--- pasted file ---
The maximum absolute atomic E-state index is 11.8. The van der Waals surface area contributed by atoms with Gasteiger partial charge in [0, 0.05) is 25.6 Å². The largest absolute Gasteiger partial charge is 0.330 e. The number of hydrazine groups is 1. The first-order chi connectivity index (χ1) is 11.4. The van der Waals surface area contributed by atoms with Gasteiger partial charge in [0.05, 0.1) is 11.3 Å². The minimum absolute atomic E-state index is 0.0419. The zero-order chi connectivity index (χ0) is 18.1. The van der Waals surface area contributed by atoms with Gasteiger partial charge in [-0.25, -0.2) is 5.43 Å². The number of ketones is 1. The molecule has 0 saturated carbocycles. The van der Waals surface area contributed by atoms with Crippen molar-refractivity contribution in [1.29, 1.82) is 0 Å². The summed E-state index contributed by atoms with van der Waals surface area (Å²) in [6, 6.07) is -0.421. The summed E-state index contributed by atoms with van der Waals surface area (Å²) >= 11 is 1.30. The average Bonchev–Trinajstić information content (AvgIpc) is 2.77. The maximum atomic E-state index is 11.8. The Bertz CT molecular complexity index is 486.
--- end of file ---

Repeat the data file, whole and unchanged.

The maximum absolute atomic E-state index is 11.8. The van der Waals surface area contributed by atoms with Gasteiger partial charge in [0, 0.05) is 25.6 Å². The largest absolute Gasteiger partial charge is 0.330 e. The number of hydrazine groups is 1. The first-order chi connectivity index (χ1) is 11.4. The van der Waals surface area contributed by atoms with Gasteiger partial charge in [0.05, 0.1) is 11.3 Å². The minimum absolute atomic E-state index is 0.0419. The zero-order chi connectivity index (χ0) is 18.1. The van der Waals surface area contributed by atoms with Gasteiger partial charge in [-0.25, -0.2) is 5.43 Å². The number of ketones is 1. The molecule has 0 saturated carbocycles. The van der Waals surface area contributed by atoms with Crippen molar-refractivity contribution in [1.29, 1.82) is 0 Å². The summed E-state index contributed by atoms with van der Waals surface area (Å²) in [6, 6.07) is -0.421. The summed E-state index contributed by atoms with van der Waals surface area (Å²) >= 11 is 1.30. The average Bonchev–Trinajstić information content (AvgIpc) is 2.77. The maximum atomic E-state index is 11.8. The Bertz CT molecular complexity index is 486.